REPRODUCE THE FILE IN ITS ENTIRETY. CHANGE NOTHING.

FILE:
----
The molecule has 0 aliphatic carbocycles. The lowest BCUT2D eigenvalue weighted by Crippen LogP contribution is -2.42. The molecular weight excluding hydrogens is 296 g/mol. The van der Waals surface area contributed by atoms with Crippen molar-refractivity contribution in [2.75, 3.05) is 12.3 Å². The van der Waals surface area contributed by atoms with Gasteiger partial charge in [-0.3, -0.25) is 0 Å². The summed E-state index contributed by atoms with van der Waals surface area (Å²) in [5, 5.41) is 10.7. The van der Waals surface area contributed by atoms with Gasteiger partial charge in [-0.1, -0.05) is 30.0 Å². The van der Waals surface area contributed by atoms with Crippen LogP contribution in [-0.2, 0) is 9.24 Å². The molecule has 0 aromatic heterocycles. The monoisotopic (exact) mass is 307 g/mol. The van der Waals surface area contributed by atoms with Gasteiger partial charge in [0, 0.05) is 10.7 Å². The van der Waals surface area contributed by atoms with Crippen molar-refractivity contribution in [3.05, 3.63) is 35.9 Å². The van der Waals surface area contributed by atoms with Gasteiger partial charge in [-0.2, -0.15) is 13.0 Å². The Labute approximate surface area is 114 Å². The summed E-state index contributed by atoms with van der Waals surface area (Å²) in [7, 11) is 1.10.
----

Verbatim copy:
The molecule has 0 aliphatic carbocycles. The lowest BCUT2D eigenvalue weighted by Crippen LogP contribution is -2.42. The molecular weight excluding hydrogens is 296 g/mol. The van der Waals surface area contributed by atoms with Crippen molar-refractivity contribution in [2.75, 3.05) is 12.3 Å². The van der Waals surface area contributed by atoms with Gasteiger partial charge in [-0.3, -0.25) is 0 Å². The summed E-state index contributed by atoms with van der Waals surface area (Å²) in [5, 5.41) is 10.7. The van der Waals surface area contributed by atoms with Gasteiger partial charge in [-0.1, -0.05) is 30.0 Å². The van der Waals surface area contributed by atoms with Crippen LogP contribution in [-0.2, 0) is 9.24 Å². The molecule has 0 aromatic heterocycles. The monoisotopic (exact) mass is 307 g/mol. The van der Waals surface area contributed by atoms with Gasteiger partial charge in [0, 0.05) is 10.7 Å². The van der Waals surface area contributed by atoms with Crippen molar-refractivity contribution in [3.05, 3.63) is 35.9 Å². The van der Waals surface area contributed by atoms with Gasteiger partial charge in [-0.2, -0.15) is 13.0 Å². The Labute approximate surface area is 114 Å². The summed E-state index contributed by atoms with van der Waals surface area (Å²) in [7, 11) is 1.10.